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Stephen Hawking: An Icon of Modern Science

Edited by: Sophia Savva

On March 14, 2018, we lost one of the greatest minds in modern science: Professor Stephen Hawking. Professor Hawking made many contributions to the field of cosmology, both in contributing ground-breaking theories and concepts with his research and making physics, mathematics, and cosmology more accessible to the general public. 

Stephen Hawking was diagnosed with Amyotrophic Lateral Sclerosis (ALS) at the age of 21. ALS causes paralysis since the brain is unable to communicate with the body and its muscles, and patients typically lose the ability to talk, walk, eat, etc. Those with ALS typically do not survive for more than 10 years. Professor Hawking himself received a prognosis of not surviving more than 2 years. However, he battled ALS for over 56 years, and continued to postulate many important scientific concepts and contribute to the field of cosmology.


Contributions to physics

One of Stephen Hawking’s most prominent theories is the concept of Hawking radiation. Professor Hawking used the concepts of quantum theory and general relativity to show that black holes can emit radiation. It was once believed that once an object passes a certain “event horizon”, it couldn’t escape the pull of gravity into the black hole. This led to the popular belief that once an object enters the black hole, it can never come out again. Professor Hawking showed that radiation can be emitted through and out of the black hole, while becoming smaller. This concept became known as Hawking radiation, and is widely accepted. Professor Hawking also proved that the universe cannot be bound by spacetime. He explained that since the universe began at a single extremely small point that exploded (according to the Big Bang theory), there was no proper distinction between space and time. So space or time did not exist before the Big Bang. Which means there is no clear spacetime boundary for the universe. The idea is still debated, and Hawking describes this idea in his best-seller, A Brief History in Time (1988).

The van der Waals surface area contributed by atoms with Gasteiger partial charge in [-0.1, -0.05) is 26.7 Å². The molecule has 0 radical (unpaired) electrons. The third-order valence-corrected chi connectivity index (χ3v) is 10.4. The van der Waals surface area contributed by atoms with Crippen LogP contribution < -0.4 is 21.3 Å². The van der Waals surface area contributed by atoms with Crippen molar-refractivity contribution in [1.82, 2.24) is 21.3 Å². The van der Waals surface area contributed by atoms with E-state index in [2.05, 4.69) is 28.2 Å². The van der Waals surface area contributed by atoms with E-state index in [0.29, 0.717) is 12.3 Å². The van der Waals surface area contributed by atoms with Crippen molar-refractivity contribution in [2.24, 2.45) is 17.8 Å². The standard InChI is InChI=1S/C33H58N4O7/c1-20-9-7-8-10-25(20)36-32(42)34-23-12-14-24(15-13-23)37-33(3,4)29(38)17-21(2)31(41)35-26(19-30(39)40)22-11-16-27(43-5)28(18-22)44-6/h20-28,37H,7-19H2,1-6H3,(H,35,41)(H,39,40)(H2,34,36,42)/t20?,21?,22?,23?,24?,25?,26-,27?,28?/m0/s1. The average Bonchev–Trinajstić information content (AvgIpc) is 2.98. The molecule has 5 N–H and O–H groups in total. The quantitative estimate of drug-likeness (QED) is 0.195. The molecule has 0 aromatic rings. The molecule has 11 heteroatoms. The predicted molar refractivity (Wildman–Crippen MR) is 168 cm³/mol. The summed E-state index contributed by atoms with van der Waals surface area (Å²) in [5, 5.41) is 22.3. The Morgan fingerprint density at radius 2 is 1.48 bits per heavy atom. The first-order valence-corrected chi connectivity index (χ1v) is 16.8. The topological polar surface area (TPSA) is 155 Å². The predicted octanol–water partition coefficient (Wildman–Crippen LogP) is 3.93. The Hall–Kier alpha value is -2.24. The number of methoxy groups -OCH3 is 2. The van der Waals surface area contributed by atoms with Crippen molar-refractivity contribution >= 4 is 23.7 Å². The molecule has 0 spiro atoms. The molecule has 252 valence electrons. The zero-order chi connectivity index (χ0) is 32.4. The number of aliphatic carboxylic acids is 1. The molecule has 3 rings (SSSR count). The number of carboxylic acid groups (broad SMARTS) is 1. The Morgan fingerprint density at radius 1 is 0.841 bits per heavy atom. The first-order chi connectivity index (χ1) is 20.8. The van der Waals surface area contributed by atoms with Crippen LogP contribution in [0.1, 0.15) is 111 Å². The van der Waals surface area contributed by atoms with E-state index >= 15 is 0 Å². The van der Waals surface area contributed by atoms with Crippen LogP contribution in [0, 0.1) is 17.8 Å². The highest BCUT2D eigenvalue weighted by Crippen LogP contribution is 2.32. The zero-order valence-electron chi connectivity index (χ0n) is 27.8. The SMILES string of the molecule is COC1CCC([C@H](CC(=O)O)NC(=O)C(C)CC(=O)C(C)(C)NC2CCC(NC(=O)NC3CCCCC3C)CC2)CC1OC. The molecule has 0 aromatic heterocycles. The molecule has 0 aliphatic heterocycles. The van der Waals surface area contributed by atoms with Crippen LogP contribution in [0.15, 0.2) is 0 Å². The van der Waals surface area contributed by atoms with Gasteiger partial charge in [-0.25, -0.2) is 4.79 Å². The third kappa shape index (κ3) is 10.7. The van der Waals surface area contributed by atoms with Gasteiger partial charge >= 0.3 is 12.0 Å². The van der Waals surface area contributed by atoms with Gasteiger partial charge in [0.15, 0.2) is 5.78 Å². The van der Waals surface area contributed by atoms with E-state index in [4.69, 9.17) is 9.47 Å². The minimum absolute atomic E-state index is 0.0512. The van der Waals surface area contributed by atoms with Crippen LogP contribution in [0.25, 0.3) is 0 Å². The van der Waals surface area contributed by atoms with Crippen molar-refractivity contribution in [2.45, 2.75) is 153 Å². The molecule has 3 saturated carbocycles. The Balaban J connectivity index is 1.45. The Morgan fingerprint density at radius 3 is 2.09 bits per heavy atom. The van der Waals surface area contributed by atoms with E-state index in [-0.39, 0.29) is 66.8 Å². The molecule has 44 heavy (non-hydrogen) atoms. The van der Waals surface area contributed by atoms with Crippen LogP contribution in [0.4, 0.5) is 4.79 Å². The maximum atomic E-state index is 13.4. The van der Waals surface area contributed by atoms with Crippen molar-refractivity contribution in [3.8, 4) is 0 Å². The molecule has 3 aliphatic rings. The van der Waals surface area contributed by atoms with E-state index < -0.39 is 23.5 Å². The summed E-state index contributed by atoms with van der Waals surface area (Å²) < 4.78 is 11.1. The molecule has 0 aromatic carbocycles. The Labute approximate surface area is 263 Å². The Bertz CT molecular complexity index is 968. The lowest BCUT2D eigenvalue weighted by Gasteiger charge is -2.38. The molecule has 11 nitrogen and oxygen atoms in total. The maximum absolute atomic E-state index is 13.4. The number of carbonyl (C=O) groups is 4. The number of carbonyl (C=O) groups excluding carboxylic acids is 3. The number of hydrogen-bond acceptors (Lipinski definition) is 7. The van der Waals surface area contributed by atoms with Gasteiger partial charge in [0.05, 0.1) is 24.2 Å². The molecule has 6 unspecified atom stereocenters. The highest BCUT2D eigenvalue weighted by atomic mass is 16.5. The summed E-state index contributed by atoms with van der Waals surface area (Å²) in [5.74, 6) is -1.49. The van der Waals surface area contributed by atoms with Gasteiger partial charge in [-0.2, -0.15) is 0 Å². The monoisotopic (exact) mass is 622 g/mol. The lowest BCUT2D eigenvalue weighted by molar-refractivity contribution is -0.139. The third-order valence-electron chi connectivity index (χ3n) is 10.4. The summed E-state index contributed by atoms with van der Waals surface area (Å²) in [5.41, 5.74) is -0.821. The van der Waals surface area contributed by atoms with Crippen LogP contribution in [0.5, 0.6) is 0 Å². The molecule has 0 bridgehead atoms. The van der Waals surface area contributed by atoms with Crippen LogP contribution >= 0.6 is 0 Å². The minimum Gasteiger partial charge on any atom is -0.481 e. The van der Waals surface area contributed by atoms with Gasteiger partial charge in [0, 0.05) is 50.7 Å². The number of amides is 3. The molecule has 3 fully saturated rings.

On the lighter side of things, Professor Hawking also strongly believed in the existence of extraterrestrial life. However, he did not think it was possible for human-like beings to exist in other parts of the universe, since it would be difficult and statistically unlikely for the exact same conditions of Earth to occur on other planets.


Making physics more accessible

One of Stephen Hawking’s most popular works, A Brief History of Time, is constantly revered due to its simplicity for those who are not experts in physics or cosmology. In general, Professor Hawking’s books are written in a way that make his theories and work more accessible to the general public, with a lot of humour infused into his writing. He has also written many children’s books with his daughter Lucy Hawking, further demonstrating his ability and passion to make the study of physics, mathematics, and cosmology more accessible and relatable to everyday people. As a math major, my personal favourite is God Created Integers: The Mathematical Breakthroughs that Changed History (2006)!

As the world mourns the loss of such an incredible personality, we must also take the time to remember his important work and the legacy he left behind. As a STEM student, he was an especially important inspiration. Rest In Peace, Professor Hawking.



Picture Credits

Image 1 / Image 2

Shruthi Vaidyanathan is a Mathematics and Statistics student at the University of Toronto. When she's not cramming her readings or doing her problem sets, she's binge-watching Netflix shows and looking for songs to listen to during her ridiculously long daily commutes. 
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